Ken and Mavis lived at number 9 Flosstooth Avenue. Ken loved Mavis like a dog loves its favourite bone—he would chew on her every now and then to remind himself what true gristle could taste like, but then he would bury her, and all that she meant, and would wait for weeks or months until he dug her up to gnaw at her all over again. That way it was special, and that way Ken knew he would never get bored of his favourite bone. Mavis didn’t like being gnawed at every few months; she told him just before she asked him to leave that she expected constant gnawing. He hadn’t realised that, and offered to never bury her again, but by then it was far too late.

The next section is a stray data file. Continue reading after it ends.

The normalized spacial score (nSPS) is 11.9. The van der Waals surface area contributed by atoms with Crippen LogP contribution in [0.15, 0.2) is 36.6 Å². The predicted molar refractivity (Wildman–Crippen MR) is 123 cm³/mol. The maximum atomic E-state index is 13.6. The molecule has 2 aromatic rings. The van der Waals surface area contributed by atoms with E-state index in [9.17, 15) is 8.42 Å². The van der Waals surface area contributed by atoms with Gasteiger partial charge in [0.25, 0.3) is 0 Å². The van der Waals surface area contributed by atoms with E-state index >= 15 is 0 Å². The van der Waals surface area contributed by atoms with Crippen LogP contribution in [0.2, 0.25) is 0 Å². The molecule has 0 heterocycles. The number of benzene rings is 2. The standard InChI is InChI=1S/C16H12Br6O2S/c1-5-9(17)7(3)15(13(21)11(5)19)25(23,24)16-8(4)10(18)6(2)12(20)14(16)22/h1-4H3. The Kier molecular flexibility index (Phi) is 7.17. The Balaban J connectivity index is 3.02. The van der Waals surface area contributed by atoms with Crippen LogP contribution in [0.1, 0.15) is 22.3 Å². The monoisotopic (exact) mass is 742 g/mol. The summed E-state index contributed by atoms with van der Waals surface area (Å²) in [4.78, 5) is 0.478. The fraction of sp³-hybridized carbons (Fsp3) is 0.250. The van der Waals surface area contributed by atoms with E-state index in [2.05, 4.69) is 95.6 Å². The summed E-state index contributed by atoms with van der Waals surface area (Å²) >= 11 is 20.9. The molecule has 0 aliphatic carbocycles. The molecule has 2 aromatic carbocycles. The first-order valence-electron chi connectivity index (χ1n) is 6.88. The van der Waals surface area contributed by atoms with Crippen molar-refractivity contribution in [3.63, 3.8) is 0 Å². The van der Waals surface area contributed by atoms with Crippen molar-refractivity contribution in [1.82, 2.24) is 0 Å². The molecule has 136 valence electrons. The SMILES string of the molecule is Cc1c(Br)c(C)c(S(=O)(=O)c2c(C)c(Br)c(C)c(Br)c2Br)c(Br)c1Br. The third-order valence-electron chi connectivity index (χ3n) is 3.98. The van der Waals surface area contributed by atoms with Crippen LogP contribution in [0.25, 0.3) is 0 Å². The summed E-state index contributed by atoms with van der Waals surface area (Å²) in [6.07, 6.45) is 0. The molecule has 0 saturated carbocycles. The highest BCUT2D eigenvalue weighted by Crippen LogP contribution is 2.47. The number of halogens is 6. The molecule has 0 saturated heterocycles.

The summer before the end, the neighbours on the side with the dead rose bush that looked like a mutant spider moved out. A few weeks later a dual-cab UTE was parked in the driveway when Ken got home from work, and after some careful investigating from the kitchen window through Mavis’s homemade gauze curtains, Ken gathered that their new neighbour had moved in, and that he was a tall, broad-chested man, with the necessary bulges to wear only a singlet as he loped from his UTE to the door with boxes and bags. Ken saw that the man with the necessary bulges had two lean and hefty dogs. Ken was terrified of dogs, ever since he had been chased by a pack of gnashing greyhounds up and over the slide in the playground one afternoon when his father had forgotten to pick him up from school. He felt trapped in the house, and told Mavis about it when she came home weary from the salon, but she didn’t seem to be listening, and just stood and watched out the window until the sun went down and there was nothing to see anymore.